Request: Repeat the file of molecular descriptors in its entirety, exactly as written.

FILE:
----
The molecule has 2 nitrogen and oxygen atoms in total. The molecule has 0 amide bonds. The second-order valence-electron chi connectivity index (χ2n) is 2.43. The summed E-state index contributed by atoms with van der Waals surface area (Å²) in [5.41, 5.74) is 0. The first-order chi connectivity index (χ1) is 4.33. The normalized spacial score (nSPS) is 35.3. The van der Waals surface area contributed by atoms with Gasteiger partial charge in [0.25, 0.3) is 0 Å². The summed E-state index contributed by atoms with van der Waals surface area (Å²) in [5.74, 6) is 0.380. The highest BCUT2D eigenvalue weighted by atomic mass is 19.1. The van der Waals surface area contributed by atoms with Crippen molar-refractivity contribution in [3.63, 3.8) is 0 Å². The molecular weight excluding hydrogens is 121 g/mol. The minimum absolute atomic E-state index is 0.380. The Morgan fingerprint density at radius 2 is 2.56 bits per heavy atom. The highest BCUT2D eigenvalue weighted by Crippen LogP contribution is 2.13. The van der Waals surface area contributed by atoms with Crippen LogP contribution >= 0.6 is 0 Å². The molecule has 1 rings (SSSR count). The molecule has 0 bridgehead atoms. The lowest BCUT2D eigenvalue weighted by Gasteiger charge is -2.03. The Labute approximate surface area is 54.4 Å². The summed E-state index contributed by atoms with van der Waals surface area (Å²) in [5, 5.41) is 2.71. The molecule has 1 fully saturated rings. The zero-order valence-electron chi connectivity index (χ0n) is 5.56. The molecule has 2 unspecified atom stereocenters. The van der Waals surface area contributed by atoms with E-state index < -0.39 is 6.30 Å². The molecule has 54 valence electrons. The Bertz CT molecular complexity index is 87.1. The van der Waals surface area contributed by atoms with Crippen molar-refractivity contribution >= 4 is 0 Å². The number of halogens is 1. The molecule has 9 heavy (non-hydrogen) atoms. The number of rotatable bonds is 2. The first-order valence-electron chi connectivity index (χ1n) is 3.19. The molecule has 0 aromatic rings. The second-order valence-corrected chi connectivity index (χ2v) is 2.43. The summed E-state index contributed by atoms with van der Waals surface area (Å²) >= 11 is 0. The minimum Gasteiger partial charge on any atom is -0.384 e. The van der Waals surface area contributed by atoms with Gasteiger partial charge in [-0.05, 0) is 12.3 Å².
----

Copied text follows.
The molecule has 2 nitrogen and oxygen atoms in total. The molecule has 0 amide bonds. The second-order valence-electron chi connectivity index (χ2n) is 2.43. The summed E-state index contributed by atoms with van der Waals surface area (Å²) in [5.41, 5.74) is 0. The first-order chi connectivity index (χ1) is 4.33. The normalized spacial score (nSPS) is 35.3. The van der Waals surface area contributed by atoms with Gasteiger partial charge in [0.25, 0.3) is 0 Å². The summed E-state index contributed by atoms with van der Waals surface area (Å²) in [5.74, 6) is 0.380. The highest BCUT2D eigenvalue weighted by atomic mass is 19.1. The van der Waals surface area contributed by atoms with Crippen molar-refractivity contribution in [3.63, 3.8) is 0 Å². The molecular weight excluding hydrogens is 121 g/mol. The minimum absolute atomic E-state index is 0.380. The Morgan fingerprint density at radius 2 is 2.56 bits per heavy atom. The highest BCUT2D eigenvalue weighted by Crippen LogP contribution is 2.13. The van der Waals surface area contributed by atoms with Crippen LogP contribution >= 0.6 is 0 Å². The molecule has 1 rings (SSSR count). The molecule has 0 bridgehead atoms. The lowest BCUT2D eigenvalue weighted by Gasteiger charge is -2.03. The Labute approximate surface area is 54.4 Å². The summed E-state index contributed by atoms with van der Waals surface area (Å²) in [5, 5.41) is 2.71. The molecule has 1 fully saturated rings. The zero-order valence-electron chi connectivity index (χ0n) is 5.56. The molecule has 2 unspecified atom stereocenters. The van der Waals surface area contributed by atoms with E-state index < -0.39 is 6.30 Å². The molecule has 54 valence electrons. The Bertz CT molecular complexity index is 87.1. The van der Waals surface area contributed by atoms with Crippen molar-refractivity contribution >= 4 is 0 Å². The number of halogens is 1. The molecule has 9 heavy (non-hydrogen) atoms. The number of rotatable bonds is 2. The first-order valence-electron chi connectivity index (χ1n) is 3.19. The molecule has 0 aromatic rings. The second-order valence-corrected chi connectivity index (χ2v) is 2.43. The summed E-state index contributed by atoms with van der Waals surface area (Å²) >= 11 is 0. The minimum Gasteiger partial charge on any atom is -0.384 e. The van der Waals surface area contributed by atoms with Gasteiger partial charge in [-0.05, 0) is 12.3 Å².